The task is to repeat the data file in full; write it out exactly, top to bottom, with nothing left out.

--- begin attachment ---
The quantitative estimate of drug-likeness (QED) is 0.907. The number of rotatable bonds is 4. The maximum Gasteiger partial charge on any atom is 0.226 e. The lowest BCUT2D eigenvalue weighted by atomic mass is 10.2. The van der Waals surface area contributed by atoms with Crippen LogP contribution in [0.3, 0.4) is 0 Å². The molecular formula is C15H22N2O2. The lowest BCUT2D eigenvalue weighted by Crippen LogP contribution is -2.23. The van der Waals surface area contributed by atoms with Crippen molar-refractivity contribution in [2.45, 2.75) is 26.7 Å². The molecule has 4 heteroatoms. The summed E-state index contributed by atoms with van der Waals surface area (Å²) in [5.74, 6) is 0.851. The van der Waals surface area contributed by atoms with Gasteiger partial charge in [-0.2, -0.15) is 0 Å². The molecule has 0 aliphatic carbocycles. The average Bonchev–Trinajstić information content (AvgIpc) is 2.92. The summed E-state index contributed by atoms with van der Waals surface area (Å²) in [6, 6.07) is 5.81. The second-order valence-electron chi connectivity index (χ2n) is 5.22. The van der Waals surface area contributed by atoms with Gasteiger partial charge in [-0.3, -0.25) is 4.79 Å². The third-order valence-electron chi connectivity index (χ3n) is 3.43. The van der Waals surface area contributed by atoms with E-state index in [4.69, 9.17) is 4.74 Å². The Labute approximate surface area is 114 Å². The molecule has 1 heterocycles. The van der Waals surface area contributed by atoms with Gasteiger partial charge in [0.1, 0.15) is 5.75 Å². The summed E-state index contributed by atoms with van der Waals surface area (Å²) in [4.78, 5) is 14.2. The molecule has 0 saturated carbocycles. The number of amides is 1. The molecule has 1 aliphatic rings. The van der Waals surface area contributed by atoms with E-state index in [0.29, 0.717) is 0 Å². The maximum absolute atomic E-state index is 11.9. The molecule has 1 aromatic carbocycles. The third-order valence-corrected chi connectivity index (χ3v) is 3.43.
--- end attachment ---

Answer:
The quantitative estimate of drug-likeness (QED) is 0.907. The number of rotatable bonds is 4. The maximum Gasteiger partial charge on any atom is 0.226 e. The lowest BCUT2D eigenvalue weighted by atomic mass is 10.2. The van der Waals surface area contributed by atoms with Crippen LogP contribution in [0.3, 0.4) is 0 Å². The molecular formula is C15H22N2O2. The lowest BCUT2D eigenvalue weighted by Crippen LogP contribution is -2.23. The van der Waals surface area contributed by atoms with Crippen molar-refractivity contribution in [2.45, 2.75) is 26.7 Å². The molecule has 4 heteroatoms. The summed E-state index contributed by atoms with van der Waals surface area (Å²) in [5.74, 6) is 0.851. The van der Waals surface area contributed by atoms with Gasteiger partial charge in [-0.2, -0.15) is 0 Å². The molecule has 0 aliphatic carbocycles. The average Bonchev–Trinajstić information content (AvgIpc) is 2.92. The summed E-state index contributed by atoms with van der Waals surface area (Å²) in [6, 6.07) is 5.81. The second-order valence-electron chi connectivity index (χ2n) is 5.22. The van der Waals surface area contributed by atoms with Gasteiger partial charge in [-0.3, -0.25) is 4.79 Å². The third-order valence-electron chi connectivity index (χ3n) is 3.43. The van der Waals surface area contributed by atoms with E-state index in [4.69, 9.17) is 4.74 Å². The Labute approximate surface area is 114 Å². The molecule has 1 heterocycles. The van der Waals surface area contributed by atoms with Gasteiger partial charge in [0.1, 0.15) is 5.75 Å². The summed E-state index contributed by atoms with van der Waals surface area (Å²) in [4.78, 5) is 14.2. The molecule has 0 saturated carbocycles. The number of amides is 1. The molecule has 1 aliphatic rings. The van der Waals surface area contributed by atoms with E-state index in [0.29, 0.717) is 0 Å². The maximum absolute atomic E-state index is 11.9. The molecule has 1 aromatic carbocycles. The third-order valence-corrected chi connectivity index (χ3v) is 3.43.